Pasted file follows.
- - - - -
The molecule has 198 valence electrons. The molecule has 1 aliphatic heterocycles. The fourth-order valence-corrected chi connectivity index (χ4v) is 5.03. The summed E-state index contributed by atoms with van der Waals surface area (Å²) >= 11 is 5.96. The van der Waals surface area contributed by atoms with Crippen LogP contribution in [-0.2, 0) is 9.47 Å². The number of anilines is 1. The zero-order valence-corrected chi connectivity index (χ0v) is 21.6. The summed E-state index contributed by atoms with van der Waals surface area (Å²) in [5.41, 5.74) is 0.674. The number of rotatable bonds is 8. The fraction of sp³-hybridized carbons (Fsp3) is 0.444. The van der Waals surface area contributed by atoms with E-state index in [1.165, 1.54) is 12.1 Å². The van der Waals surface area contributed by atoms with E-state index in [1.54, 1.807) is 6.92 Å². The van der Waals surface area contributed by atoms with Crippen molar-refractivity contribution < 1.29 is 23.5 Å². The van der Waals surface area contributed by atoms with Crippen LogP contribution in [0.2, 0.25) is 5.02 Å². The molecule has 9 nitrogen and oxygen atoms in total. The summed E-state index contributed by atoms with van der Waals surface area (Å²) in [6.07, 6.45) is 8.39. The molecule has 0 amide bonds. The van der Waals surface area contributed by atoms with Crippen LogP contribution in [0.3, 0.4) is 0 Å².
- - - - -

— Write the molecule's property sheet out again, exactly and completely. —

The molecule has 198 valence electrons. The molecule has 1 aliphatic heterocycles. The fourth-order valence-corrected chi connectivity index (χ4v) is 5.03. The summed E-state index contributed by atoms with van der Waals surface area (Å²) >= 11 is 5.96. The van der Waals surface area contributed by atoms with Crippen LogP contribution in [-0.2, 0) is 9.47 Å². The number of anilines is 1. The zero-order valence-corrected chi connectivity index (χ0v) is 21.6. The summed E-state index contributed by atoms with van der Waals surface area (Å²) in [5.41, 5.74) is 0.674. The number of rotatable bonds is 8. The fraction of sp³-hybridized carbons (Fsp3) is 0.444. The van der Waals surface area contributed by atoms with E-state index in [1.165, 1.54) is 12.1 Å². The van der Waals surface area contributed by atoms with E-state index in [1.54, 1.807) is 6.92 Å². The van der Waals surface area contributed by atoms with Crippen molar-refractivity contribution < 1.29 is 23.5 Å². The van der Waals surface area contributed by atoms with Crippen LogP contribution in [0.2, 0.25) is 5.02 Å². The molecule has 9 nitrogen and oxygen atoms in total. The summed E-state index contributed by atoms with van der Waals surface area (Å²) in [6.07, 6.45) is 8.39. The molecule has 0 amide bonds. The van der Waals surface area contributed by atoms with Crippen LogP contribution in [0.3, 0.4) is 0 Å².